Enteral feeding through endoscopic gastrostomy in amyotrophic lateral sclerosis patients

Gonçalo Nunes, Carla Adriana Santos, Miguel Grunho, Jorge Fonseca

Resumen


Background: Dysphagia is common in amyotrophic lateral sclerosis (ALS) and may result in malnutrition. Endoscopic gastrostomy (PEG) is recommended when oral feeding is unsafe. This work aims to assess the effectiveness and safety of PEG feeding on improving nutritional and prognostic parameters in ALS patients.

Methods:Observational and retrospective study using records from ALS patients referred for gastrostomy. Age, gender and mortality data were collected. NRS 2002, body mass index (BMI), serum albumin, transferrin and total cholesterol were recorded at the time of PEG (T0) and repeated after 3 months (T3). The evolution of these parameters was analysed and compared to survival.

Results:Data from 37 ALS patients (18 men/19 women) aged 43-88 years (mean: 69 years). All patients presented NRS 2002 ≥ 3 points. On average, patients underwent gastrostomy 11 months after diagnosis. No major procedural complications occurred. Mean survival after diagnosis was 22.2 months. Mortality rate at 3 months was 21.6% with a mean survival after PEG of 11.2 months. Albumin, transferrin and cholesterol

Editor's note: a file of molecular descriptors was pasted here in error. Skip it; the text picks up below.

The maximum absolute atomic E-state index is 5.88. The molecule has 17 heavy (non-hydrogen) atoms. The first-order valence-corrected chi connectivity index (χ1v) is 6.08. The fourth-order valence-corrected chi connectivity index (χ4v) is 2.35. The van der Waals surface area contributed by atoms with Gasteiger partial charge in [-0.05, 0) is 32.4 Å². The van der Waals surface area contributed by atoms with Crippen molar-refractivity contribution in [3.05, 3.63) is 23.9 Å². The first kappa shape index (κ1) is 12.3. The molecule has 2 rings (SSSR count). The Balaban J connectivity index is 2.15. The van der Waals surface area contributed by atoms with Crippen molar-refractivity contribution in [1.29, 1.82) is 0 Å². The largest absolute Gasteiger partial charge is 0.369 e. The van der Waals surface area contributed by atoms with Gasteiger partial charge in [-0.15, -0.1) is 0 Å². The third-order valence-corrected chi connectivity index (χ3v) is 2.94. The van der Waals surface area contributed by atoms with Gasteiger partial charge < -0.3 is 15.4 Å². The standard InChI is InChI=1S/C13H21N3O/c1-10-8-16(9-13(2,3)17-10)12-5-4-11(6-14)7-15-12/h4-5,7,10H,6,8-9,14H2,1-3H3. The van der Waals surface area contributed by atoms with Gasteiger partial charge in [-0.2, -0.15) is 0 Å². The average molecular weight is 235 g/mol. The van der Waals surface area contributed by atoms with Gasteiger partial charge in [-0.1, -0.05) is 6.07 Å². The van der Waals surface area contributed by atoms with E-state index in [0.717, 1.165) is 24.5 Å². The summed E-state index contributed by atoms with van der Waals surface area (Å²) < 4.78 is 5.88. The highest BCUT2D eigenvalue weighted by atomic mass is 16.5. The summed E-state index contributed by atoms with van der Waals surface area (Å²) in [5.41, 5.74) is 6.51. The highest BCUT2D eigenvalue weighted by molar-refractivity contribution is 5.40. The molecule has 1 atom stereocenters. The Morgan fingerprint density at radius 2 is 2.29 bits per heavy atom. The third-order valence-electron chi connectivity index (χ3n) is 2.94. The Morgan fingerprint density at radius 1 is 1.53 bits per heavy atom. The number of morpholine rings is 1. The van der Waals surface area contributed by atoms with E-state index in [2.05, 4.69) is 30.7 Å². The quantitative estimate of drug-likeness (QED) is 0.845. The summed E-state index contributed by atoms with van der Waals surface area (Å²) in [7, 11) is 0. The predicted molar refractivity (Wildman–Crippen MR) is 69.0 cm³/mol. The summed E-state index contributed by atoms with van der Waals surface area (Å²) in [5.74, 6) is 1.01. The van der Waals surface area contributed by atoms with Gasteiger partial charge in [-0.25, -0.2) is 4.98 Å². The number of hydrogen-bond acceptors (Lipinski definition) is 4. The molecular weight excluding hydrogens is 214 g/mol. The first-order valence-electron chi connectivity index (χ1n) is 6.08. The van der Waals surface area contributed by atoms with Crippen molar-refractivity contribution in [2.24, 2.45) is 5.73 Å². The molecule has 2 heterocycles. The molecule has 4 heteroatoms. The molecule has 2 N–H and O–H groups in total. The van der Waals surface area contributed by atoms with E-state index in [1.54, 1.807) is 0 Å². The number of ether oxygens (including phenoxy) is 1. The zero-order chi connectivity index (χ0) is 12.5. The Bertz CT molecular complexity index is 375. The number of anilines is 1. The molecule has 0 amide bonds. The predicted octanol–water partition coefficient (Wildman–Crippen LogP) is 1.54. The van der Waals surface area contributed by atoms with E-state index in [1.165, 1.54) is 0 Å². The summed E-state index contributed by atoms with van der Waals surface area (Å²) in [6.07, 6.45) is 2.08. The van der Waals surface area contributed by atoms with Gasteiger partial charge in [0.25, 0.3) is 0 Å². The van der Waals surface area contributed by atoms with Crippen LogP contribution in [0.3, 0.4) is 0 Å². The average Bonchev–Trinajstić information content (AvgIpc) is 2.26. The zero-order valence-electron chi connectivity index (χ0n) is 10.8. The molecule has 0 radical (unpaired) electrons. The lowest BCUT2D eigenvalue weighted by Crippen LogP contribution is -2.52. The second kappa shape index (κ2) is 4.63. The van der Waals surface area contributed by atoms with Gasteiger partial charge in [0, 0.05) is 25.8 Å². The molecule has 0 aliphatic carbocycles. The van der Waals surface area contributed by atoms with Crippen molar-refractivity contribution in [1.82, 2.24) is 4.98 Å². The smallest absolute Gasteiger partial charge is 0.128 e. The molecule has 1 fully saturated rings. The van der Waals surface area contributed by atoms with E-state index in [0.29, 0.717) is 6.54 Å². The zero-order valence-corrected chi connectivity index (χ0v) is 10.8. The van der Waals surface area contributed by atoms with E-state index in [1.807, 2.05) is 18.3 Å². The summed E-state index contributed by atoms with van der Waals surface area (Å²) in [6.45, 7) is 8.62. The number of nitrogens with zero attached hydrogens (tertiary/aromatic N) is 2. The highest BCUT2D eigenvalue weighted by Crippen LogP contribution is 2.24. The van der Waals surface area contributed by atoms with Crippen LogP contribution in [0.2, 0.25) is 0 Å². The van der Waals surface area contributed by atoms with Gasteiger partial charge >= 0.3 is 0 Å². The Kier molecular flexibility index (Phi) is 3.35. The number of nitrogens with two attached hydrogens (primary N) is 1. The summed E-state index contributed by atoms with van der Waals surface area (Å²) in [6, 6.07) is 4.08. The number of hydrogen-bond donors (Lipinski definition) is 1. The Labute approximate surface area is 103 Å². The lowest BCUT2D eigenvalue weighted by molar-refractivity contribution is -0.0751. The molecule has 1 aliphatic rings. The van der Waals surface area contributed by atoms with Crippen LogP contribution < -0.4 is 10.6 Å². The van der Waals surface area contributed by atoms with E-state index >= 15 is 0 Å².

levels increased from T0 to T3 without reaching statistical significance. Higher albumin (R = 0.3) and transferrin (R = 0.4) at admission tend to be positively correlated with survival. Mean BMI was similar at the two moments but higher initial values were associated with better outcome (R2 = 0.39, p < 0.05).

Conclusions: PEG is a safe and effective technique for enteral feeding and should be considered early in ALS patients with dysphagia. Higher BMI predicts longer survival. The association between higher serum proteins and survival must be confirmed in further studies.


Palabras clave


Amyotrophic lateral sclerosis. Nutrition. Gastrostomy. PEG.

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DOI: http://dx.doi.org/10.20960/nh.561

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